After you pull the confit from the oven, crank up the heat to 400 degrees. If you are using canned or frozen artichoke hearts, make sure they are well drained and dry. Water is not a friend to the deep caramel results you are seeking when roasting. On a baking sheet with olive oil, roast the hearts for 15 minutes or so until caramelized.
While the artichokes are roasting, zest one lime and set aside to use as a garnish. Cut the lime in half and when the hearts come out of the oven, squeeze the lime over them and sprinkle with sea salt.
Add them to the garlic confit and garnish the dish with lime zest and fresh ground pepper. If you like heat, throw in some crushed red pepper flakes.
Serve with grilled bread, gluten free crackers or wooden skewers for spearing.
CAMARONES y AJO:
The traditional Mexican Camarones y Ajo that inspired the vegan version of this dish can be prepared the same way as the artichokes for a seafood version of this dish. Use a pound of small or medium peeled and deveined shrimp and roast in the same way as the artichoke hearts above. When the shrimp go from deep pink to pale, they’re ready.
In a busy restaurant kitchen, garlic is not something you will often see a cook lovingly peel and mince. There is no time for that.
Gallons of pre-peeled cloves are instead dumped into a commercial processor daily to be broken down into a fine paste, destined to be used up by the next day. It’s a high demand ingredient, a foundational part of close to every dish on the menu.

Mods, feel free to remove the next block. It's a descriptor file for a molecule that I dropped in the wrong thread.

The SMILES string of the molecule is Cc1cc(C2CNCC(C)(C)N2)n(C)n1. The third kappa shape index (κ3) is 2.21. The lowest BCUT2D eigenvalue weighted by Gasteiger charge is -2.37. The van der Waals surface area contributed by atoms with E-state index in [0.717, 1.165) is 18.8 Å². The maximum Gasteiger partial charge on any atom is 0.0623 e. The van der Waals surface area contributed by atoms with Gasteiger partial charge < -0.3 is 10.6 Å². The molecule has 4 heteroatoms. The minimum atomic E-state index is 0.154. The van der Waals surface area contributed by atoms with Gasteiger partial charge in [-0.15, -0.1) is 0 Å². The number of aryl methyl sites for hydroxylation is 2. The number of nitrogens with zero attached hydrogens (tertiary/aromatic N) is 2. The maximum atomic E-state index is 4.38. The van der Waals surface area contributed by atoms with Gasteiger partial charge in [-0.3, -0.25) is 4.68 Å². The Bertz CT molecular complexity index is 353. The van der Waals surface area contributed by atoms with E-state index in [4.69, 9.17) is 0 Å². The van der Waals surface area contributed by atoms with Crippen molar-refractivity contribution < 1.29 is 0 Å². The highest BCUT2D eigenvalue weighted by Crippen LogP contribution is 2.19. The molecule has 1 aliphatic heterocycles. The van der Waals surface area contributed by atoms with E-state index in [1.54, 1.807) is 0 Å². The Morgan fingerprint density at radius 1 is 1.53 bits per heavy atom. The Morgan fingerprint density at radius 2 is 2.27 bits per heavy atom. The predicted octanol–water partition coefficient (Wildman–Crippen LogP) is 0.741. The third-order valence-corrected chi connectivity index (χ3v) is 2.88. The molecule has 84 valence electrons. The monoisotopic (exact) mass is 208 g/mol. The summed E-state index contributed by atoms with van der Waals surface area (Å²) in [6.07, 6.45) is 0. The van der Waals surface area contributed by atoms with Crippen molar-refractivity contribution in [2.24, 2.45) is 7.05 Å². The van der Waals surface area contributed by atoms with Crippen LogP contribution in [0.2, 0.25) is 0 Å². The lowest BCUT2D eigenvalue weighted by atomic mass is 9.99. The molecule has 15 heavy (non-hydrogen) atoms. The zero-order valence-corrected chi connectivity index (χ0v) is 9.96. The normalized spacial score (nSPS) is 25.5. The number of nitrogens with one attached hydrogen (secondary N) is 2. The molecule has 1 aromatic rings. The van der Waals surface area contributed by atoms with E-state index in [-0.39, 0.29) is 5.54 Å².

I never learned to like that task.
I never liked it because it made me face something important about cooking, and thus life. There is a distance between the intimacy of moderation and the weight of excess. What we can see and taste and hold in exuberant quantities stands to lose its charm. The senses become dulled and the sensual connection, lost.
And so, the romantic pungency of a single clove of garlic becomes noxious in high volume.
On another garlic note, sometimes we need to peel more than a couple of cloves and ASAP, so here is a little technique for making that easy: blanching.
Blanching is also an excellent way to soften the edge of garlic, and may be helpful for those who find raw garlic hard to digest. In this case, simmer a little longer, 5 to 6 minutes.
prana is the common thread running through everything i love....the sun on my face...the sunlight through my camera.... breathing the ocean air... the sound of my breath...laughing with family + friends.